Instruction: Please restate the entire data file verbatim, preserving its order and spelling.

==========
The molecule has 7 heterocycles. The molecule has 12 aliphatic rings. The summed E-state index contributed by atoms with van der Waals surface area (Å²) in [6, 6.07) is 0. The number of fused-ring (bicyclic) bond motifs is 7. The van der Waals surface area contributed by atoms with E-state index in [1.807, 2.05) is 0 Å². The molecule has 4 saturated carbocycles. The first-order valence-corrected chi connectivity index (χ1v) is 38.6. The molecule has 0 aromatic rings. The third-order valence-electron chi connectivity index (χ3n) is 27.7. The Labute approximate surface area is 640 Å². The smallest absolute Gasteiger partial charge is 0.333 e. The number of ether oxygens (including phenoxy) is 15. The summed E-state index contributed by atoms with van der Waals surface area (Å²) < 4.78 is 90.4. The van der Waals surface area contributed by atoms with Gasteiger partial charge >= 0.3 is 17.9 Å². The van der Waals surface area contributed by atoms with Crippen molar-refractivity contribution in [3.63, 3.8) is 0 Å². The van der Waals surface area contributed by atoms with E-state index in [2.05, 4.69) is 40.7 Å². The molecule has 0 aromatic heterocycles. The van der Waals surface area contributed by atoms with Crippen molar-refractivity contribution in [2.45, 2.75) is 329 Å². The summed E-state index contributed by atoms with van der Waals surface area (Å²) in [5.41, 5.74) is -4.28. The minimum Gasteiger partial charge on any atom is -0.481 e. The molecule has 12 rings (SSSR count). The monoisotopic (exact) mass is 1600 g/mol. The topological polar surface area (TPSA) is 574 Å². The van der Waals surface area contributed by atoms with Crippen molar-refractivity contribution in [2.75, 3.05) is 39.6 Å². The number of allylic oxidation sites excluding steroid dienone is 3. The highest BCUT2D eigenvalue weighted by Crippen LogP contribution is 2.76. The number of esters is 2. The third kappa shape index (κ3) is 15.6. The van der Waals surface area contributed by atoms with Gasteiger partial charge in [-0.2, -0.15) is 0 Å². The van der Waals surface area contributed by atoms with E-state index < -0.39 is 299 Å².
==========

The molecule has 7 heterocycles. The molecule has 12 aliphatic rings. The summed E-state index contributed by atoms with van der Waals surface area (Å²) in [6, 6.07) is 0. The number of fused-ring (bicyclic) bond motifs is 7. The van der Waals surface area contributed by atoms with E-state index in [1.807, 2.05) is 0 Å². The molecule has 4 saturated carbocycles. The first-order valence-corrected chi connectivity index (χ1v) is 38.6. The molecule has 0 aromatic rings. The third-order valence-electron chi connectivity index (χ3n) is 27.7. The Labute approximate surface area is 640 Å². The smallest absolute Gasteiger partial charge is 0.333 e. The number of ether oxygens (including phenoxy) is 15. The summed E-state index contributed by atoms with van der Waals surface area (Å²) < 4.78 is 90.4. The van der Waals surface area contributed by atoms with Gasteiger partial charge >= 0.3 is 17.9 Å². The van der Waals surface area contributed by atoms with Crippen molar-refractivity contribution in [3.63, 3.8) is 0 Å². The van der Waals surface area contributed by atoms with E-state index in [2.05, 4.69) is 40.7 Å². The molecule has 0 aromatic heterocycles. The van der Waals surface area contributed by atoms with Crippen molar-refractivity contribution in [2.45, 2.75) is 329 Å². The summed E-state index contributed by atoms with van der Waals surface area (Å²) in [5.41, 5.74) is -4.28. The minimum Gasteiger partial charge on any atom is -0.481 e. The molecule has 12 rings (SSSR count). The monoisotopic (exact) mass is 1600 g/mol. The topological polar surface area (TPSA) is 574 Å². The van der Waals surface area contributed by atoms with Crippen molar-refractivity contribution in [2.75, 3.05) is 39.6 Å². The number of allylic oxidation sites excluding steroid dienone is 3. The highest BCUT2D eigenvalue weighted by Crippen LogP contribution is 2.76. The number of esters is 2. The third kappa shape index (κ3) is 15.6. The van der Waals surface area contributed by atoms with Gasteiger partial charge in [-0.2, -0.15) is 0 Å². The van der Waals surface area contributed by atoms with E-state index < -0.39 is 299 Å².